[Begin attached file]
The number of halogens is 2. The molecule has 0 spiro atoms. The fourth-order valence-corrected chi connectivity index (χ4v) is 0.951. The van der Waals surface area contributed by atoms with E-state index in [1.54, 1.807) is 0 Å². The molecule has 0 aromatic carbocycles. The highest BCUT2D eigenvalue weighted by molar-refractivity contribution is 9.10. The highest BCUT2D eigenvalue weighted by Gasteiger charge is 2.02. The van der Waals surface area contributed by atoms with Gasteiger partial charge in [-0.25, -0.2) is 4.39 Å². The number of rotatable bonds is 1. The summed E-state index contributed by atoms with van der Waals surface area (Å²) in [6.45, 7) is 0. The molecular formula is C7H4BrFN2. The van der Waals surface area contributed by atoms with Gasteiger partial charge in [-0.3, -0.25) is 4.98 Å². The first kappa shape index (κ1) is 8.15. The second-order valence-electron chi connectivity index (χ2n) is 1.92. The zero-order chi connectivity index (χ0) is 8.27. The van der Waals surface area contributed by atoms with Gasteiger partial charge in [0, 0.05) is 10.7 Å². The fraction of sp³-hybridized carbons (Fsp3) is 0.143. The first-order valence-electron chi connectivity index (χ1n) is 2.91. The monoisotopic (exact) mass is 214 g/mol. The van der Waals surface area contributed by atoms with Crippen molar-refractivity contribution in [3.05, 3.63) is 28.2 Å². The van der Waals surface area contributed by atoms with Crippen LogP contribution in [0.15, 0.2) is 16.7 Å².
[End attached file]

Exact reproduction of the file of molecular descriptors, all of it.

The number of halogens is 2. The molecule has 0 spiro atoms. The fourth-order valence-corrected chi connectivity index (χ4v) is 0.951. The van der Waals surface area contributed by atoms with E-state index in [1.54, 1.807) is 0 Å². The molecule has 0 aromatic carbocycles. The highest BCUT2D eigenvalue weighted by molar-refractivity contribution is 9.10. The highest BCUT2D eigenvalue weighted by Gasteiger charge is 2.02. The van der Waals surface area contributed by atoms with Gasteiger partial charge in [-0.25, -0.2) is 4.39 Å². The number of rotatable bonds is 1. The summed E-state index contributed by atoms with van der Waals surface area (Å²) in [6.45, 7) is 0. The molecular formula is C7H4BrFN2. The van der Waals surface area contributed by atoms with Gasteiger partial charge in [-0.3, -0.25) is 4.98 Å². The first kappa shape index (κ1) is 8.15. The second-order valence-electron chi connectivity index (χ2n) is 1.92. The zero-order chi connectivity index (χ0) is 8.27. The van der Waals surface area contributed by atoms with Gasteiger partial charge in [0, 0.05) is 10.7 Å². The fraction of sp³-hybridized carbons (Fsp3) is 0.143. The first-order valence-electron chi connectivity index (χ1n) is 2.91. The monoisotopic (exact) mass is 214 g/mol. The van der Waals surface area contributed by atoms with Crippen molar-refractivity contribution in [3.05, 3.63) is 28.2 Å². The van der Waals surface area contributed by atoms with Crippen LogP contribution in [0.15, 0.2) is 16.7 Å².